Life, very much like cricket, gives human beings moments which they cherish and remember for a lifetime. After 2020 was heavily dominated by COVID-19 and bio-bubble with some bits of cricketing action, 2021 was a better upgrade in terms of the on-field play, giving followers of the game many edge-of-the-seat thrilling moments.
India began 2021 in a very spectacular fashion, drawing the Sydney Test, thanks to a resilient 256-ball 62-run partnership between Hanuma Vihari and Ravichandran Ashwin while battling a torn hamstring and sore back respectively. On day five, when Ashwin and Vihari hanged around to save India, Australia captain Tim Paine tried to sledge Ashwin with ‘Can’t wait to get you to the Gabba’ dialogue.
In the series decider at Brisbane, Paine’s dialogue backfired gorgeously as Shubman Gill, Cheteshwar Pujara and Rishabh Pant helped India win the match and win the Border-Gavaskar Trophy 2-1. The Indian team, missing many of its first-choice players, breached the Gabba fortress, making it Australia’s first loss at the venue since 1988.
After this, India unearthed a gem in Axar Patel, who played a big role in the hosts winning the four-match series 3-1 against England. While India did well in the rest of the year in terms of bilateral series, the same success wasn’t seen in ICC events.
In the inaugural World Test Championship final in Southampton, India was troubled by old nemesis Kyle Jamieson in both innings with Ross Taylor and Kane Williamson applying finishing touches to the chase.
For New Zealand, apart from winning the WTC, they maintained a 100 per cent record in ODIs and reached the final of Men’s T20 World Cup. Their left-arm spinner Ajaz Patel achieved a rare feat, of taking all 10 wickets in an innings of Test cricket against India at Mumbai, his place of birth. Players like Rachin Ravindra, Devon Conway and Daryl Mitchell turned out to play vital roles for the Blackcaps.
Australia, who began the year on a shaky note, ended the year strongly with its first Men’s T20 World Cup and retained the Ashes in a thumping fashion at home. Mitchell Marsh and David Warner scripted stunning stories of doing well when it mattered the most after being written off by numerous people. England oscillated between great and woeful in going from white-ball cricket to red-ball cricket though Joe Root became a Test run machine.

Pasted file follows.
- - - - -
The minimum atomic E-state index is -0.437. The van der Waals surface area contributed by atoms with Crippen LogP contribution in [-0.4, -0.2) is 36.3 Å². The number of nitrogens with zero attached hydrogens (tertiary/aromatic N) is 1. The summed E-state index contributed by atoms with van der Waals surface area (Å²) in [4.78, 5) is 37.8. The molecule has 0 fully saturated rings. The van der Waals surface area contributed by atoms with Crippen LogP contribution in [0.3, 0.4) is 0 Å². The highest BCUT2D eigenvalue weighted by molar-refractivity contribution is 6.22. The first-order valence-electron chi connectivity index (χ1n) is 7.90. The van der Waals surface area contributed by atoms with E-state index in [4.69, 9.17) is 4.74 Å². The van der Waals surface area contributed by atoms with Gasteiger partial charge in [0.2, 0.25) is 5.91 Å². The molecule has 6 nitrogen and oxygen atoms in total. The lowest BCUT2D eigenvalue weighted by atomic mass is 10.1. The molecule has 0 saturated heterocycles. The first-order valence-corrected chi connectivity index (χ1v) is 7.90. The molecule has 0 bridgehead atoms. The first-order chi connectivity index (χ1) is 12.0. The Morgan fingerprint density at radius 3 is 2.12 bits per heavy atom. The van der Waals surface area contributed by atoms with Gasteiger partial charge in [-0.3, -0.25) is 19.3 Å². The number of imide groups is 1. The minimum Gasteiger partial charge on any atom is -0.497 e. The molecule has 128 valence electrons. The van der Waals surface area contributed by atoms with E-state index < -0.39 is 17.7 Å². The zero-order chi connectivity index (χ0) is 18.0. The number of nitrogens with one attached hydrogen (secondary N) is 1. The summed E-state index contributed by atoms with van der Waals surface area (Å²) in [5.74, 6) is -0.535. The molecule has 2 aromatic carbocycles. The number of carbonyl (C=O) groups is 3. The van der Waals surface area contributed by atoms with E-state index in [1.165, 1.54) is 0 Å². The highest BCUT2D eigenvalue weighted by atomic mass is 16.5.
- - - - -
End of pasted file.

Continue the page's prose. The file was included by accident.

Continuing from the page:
Pakistan had a good time in T20Is in 2021, especially when the Men’s T20 World Cup was on. Beating India by 10 wickets was a great highlight but its dominating run was brought to a halt by Australia in the semifinals. Sri Lanka’s young guns showed promise for the future but what happens next is anyone’s guess.
West Indies began the year with a Test series win, thanks to Kyle Mayers and Nkumrah Bonner’s gigantic partnership in Bangladesh but the defending champions in Men’s T20 World Cup came a cropper.
The associate nations, hit hard by lack of game time due to COVID-19, did fairly well. Oman showed promise, Papua New Guinea could have shown more if they had game time under their belt. Namibia and Scotland were brighter going to Super 12 stage of Men’s T20 World Cup. Ireland and Netherlands flattered to deceive though the former won an ODI against South Africa.
Women’s cricket had the best and rough times in 2021. The introduction of women’s Hundred did a lot of good for the game apart from the Women’s Big Bash League reaching greater heights in terms of viewership in the final. Both competitions had Indian cricketers showing their skills but the South Africans played a decisive hand in the knockouts.
Australia’s 26-match winning streak in ODIs was snapped by India acing their most successful chase in the format, just 48 hours after losing a thrilling match. India, after no-show for almost 14 months, played against South Africa, Australia and England, including a red-ball and pink-ball Test each. The year for women’s cricket ended with a Thailand heart-break in the Women’s Cricket World Cup qualifiers despite being in pole position to enter the ICC Championships’ table.
2022 holds a chance for cricket enthusiasts to have a bag full of memories despite the Omicron variant of COVID-19 threatening to shut the world, again. The Men’s U19 World Cup in the West Indies will unearth more stars of the future. A few weeks later, the Women’s Cricket World Cup in New Zealand will see the best of women cricketers set the world on fire. Then in October and November, Australia will begin its title defence of Men’s T20 World Cup at home.
For India, winning a Test series against South Africa will be high on the 2022 wish list apart from shaping up for the T20 World Cup later in the year. New Zealand will be looking to give Ross Taylor a grand and happy farewell at home. Australia has got two matches left to complete a 5-0 Ashes thrashing of a hapless England, whose white-ball captain Eoin Morgan will be back to drawing strategies for winning the T20 World Cup.
Expect 2022 to be a bigger bag full of unforgettable moments after 2021 gave a lot.